A bone density test is performed to determine the state of your bones. In the past, the only way to know how strong or weak a person’s bones were was after a broken bone. But thanks to bone density scans, doctors are able to use X-rays to measure the grams of calcium and other minerals that make up bone material. These measurements help doctors determine whether you have osteoporosis – a disease that causes bone to become fragile and break easily.
Although osteoporosis is a disease more prevalent in women, men can also develop this condition. Common risk factors of osteoporosis are:
- A previously fractured bone. “Fragility fractures” occur when a bone has not healed properly and has become so weak that it breaks much more easily than one would expect. Fragility fractures have been known to occur from a strong sneeze.
- Certain medications. The use of steroid medications, such as prednisone, over an extended time period interferes with the body’s natural bone-rebuilding process.
- Lost height. People who have lost 4 or more centimeters in height may have compression fractures in their spines.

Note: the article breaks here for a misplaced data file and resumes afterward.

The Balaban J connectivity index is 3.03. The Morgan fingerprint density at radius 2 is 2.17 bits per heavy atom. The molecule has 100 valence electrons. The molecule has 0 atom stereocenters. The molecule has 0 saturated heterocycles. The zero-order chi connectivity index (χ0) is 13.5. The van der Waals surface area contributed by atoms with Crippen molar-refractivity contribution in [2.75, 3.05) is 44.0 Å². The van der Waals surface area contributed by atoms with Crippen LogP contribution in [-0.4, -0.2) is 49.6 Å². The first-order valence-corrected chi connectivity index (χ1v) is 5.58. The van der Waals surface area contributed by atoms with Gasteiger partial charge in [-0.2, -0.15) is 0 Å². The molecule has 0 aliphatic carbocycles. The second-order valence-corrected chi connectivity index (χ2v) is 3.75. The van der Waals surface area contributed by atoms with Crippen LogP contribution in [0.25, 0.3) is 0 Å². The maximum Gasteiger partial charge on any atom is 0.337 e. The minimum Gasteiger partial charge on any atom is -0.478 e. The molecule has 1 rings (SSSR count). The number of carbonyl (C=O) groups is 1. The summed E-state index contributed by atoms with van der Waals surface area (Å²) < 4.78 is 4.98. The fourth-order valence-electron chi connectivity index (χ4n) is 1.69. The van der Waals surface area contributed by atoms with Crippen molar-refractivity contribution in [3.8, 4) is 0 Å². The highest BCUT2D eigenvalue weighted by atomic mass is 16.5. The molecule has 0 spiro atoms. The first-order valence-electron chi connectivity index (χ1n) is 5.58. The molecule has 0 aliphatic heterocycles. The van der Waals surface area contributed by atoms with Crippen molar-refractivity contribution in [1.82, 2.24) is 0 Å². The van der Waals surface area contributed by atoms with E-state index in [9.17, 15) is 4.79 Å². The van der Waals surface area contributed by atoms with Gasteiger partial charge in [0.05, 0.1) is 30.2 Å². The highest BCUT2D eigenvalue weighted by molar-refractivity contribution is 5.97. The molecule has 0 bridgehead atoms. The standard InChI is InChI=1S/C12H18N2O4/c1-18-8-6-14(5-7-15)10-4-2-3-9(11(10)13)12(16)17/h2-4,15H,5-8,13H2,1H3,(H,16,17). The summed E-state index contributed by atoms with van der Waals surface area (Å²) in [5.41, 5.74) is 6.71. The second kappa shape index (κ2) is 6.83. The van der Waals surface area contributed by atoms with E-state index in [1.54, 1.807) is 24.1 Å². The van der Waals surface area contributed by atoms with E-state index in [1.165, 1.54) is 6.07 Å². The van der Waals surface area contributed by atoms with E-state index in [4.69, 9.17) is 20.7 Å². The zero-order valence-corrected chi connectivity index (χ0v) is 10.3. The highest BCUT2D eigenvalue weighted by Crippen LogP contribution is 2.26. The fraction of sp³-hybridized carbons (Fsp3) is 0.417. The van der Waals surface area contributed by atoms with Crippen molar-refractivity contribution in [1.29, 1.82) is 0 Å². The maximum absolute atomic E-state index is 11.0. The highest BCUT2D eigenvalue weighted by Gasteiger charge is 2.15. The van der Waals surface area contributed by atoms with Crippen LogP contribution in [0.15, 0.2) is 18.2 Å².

- A drop in hormone levels. Many women are at risk for osteoporosis after menopause due to the natural drop in hormones. Some cancer treatments also cause hormone levels to decrease. These lower hormone levels weaken bones.
Doctors are able to use bone density tests to identify lowering bone density, to determine your risk of broken bones, to confirm a diagnosis of osteoporosis, and to monitor treatment of osteoporosis. A bone density test is a non-invasive and painless test performed as an outpatient procedure. Test images are interpreted by a radiologist who will talk with your doctor to communicate the results to you. It’s never too early to understand the state of your bones, so call today to schedule an appointment.
Posted on behalf of Diagnostic Radiology Ultrasound & Breast Center, P.C.
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